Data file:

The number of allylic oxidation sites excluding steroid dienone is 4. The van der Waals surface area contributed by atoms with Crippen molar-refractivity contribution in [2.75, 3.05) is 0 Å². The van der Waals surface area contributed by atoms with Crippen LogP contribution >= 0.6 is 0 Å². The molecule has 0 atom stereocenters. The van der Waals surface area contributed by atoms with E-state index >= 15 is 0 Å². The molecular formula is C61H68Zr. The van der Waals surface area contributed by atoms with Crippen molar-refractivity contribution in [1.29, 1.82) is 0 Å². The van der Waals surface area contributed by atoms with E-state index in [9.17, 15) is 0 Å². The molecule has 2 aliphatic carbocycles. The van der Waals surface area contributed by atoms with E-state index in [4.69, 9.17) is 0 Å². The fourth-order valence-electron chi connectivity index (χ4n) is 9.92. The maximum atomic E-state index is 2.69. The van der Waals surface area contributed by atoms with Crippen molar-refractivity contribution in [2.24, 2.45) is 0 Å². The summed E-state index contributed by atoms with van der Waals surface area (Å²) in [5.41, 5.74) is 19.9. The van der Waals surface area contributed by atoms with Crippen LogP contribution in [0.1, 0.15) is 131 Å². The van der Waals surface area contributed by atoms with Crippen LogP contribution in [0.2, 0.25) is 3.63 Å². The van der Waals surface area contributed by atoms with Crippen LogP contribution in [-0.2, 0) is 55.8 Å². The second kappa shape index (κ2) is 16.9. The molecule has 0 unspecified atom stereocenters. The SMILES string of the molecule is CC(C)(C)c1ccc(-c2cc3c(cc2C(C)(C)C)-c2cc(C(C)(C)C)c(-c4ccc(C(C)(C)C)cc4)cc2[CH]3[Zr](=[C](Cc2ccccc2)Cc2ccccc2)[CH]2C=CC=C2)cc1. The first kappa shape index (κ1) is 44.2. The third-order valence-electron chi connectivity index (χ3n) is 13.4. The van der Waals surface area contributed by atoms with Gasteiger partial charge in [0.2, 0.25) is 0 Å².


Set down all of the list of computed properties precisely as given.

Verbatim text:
The number of allylic oxidation sites excluding steroid dienone is 4. The van der Waals surface area contributed by atoms with Crippen molar-refractivity contribution in [2.75, 3.05) is 0 Å². The van der Waals surface area contributed by atoms with Crippen LogP contribution >= 0.6 is 0 Å². The molecule has 0 atom stereocenters. The van der Waals surface area contributed by atoms with E-state index >= 15 is 0 Å². The molecular formula is C61H68Zr. The van der Waals surface area contributed by atoms with Crippen molar-refractivity contribution in [1.29, 1.82) is 0 Å². The van der Waals surface area contributed by atoms with E-state index in [9.17, 15) is 0 Å². The molecule has 2 aliphatic carbocycles. The van der Waals surface area contributed by atoms with E-state index in [4.69, 9.17) is 0 Å². The fourth-order valence-electron chi connectivity index (χ4n) is 9.92. The maximum atomic E-state index is 2.69. The van der Waals surface area contributed by atoms with Crippen molar-refractivity contribution in [2.24, 2.45) is 0 Å². The summed E-state index contributed by atoms with van der Waals surface area (Å²) in [5.41, 5.74) is 19.9. The van der Waals surface area contributed by atoms with Crippen LogP contribution in [0.1, 0.15) is 131 Å². The van der Waals surface area contributed by atoms with Crippen LogP contribution in [0.2, 0.25) is 3.63 Å². The van der Waals surface area contributed by atoms with Crippen LogP contribution in [-0.2, 0) is 55.8 Å². The second kappa shape index (κ2) is 16.9. The molecule has 0 unspecified atom stereocenters. The SMILES string of the molecule is CC(C)(C)c1ccc(-c2cc3c(cc2C(C)(C)C)-c2cc(C(C)(C)C)c(-c4ccc(C(C)(C)C)cc4)cc2[CH]3[Zr](=[C](Cc2ccccc2)Cc2ccccc2)[CH]2C=CC=C2)cc1. The first kappa shape index (κ1) is 44.2. The third-order valence-electron chi connectivity index (χ3n) is 13.4. The van der Waals surface area contributed by atoms with Gasteiger partial charge in [0.2, 0.25) is 0 Å².